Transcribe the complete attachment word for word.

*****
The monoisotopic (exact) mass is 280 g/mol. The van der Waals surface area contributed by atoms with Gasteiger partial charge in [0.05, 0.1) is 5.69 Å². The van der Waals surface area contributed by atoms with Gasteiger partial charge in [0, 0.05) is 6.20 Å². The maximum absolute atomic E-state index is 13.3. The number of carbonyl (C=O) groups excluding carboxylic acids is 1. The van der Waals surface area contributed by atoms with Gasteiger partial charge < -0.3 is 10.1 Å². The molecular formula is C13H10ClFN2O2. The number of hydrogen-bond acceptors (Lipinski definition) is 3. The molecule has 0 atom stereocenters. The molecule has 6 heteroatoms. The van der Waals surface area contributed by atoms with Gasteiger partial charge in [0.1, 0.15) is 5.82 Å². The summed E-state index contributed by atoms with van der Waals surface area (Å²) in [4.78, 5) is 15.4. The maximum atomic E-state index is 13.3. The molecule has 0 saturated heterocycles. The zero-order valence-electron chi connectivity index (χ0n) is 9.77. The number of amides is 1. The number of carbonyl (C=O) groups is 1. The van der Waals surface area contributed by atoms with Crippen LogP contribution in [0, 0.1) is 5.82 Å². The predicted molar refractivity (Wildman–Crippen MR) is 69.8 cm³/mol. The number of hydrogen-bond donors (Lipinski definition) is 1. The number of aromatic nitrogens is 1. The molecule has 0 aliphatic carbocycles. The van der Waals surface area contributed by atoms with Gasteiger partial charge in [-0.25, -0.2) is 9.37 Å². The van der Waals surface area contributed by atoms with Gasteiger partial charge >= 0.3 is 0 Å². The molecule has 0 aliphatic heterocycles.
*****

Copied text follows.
The monoisotopic (exact) mass is 280 g/mol. The van der Waals surface area contributed by atoms with Gasteiger partial charge in [0.05, 0.1) is 5.69 Å². The van der Waals surface area contributed by atoms with Gasteiger partial charge in [0, 0.05) is 6.20 Å². The maximum absolute atomic E-state index is 13.3. The number of carbonyl (C=O) groups excluding carboxylic acids is 1. The van der Waals surface area contributed by atoms with Gasteiger partial charge < -0.3 is 10.1 Å². The molecular formula is C13H10ClFN2O2. The number of hydrogen-bond acceptors (Lipinski definition) is 3. The molecule has 0 atom stereocenters. The molecule has 6 heteroatoms. The van der Waals surface area contributed by atoms with Gasteiger partial charge in [0.1, 0.15) is 5.82 Å². The summed E-state index contributed by atoms with van der Waals surface area (Å²) in [4.78, 5) is 15.4. The maximum atomic E-state index is 13.3. The molecule has 0 saturated heterocycles. The zero-order valence-electron chi connectivity index (χ0n) is 9.77. The number of amides is 1. The number of carbonyl (C=O) groups is 1. The van der Waals surface area contributed by atoms with Crippen LogP contribution in [0, 0.1) is 5.82 Å². The predicted molar refractivity (Wildman–Crippen MR) is 69.8 cm³/mol. The number of hydrogen-bond donors (Lipinski definition) is 1. The number of aromatic nitrogens is 1. The molecule has 0 aliphatic carbocycles. The van der Waals surface area contributed by atoms with Gasteiger partial charge in [-0.25, -0.2) is 9.37 Å². The van der Waals surface area contributed by atoms with Gasteiger partial charge >= 0.3 is 0 Å². The molecule has 0 aliphatic heterocycles.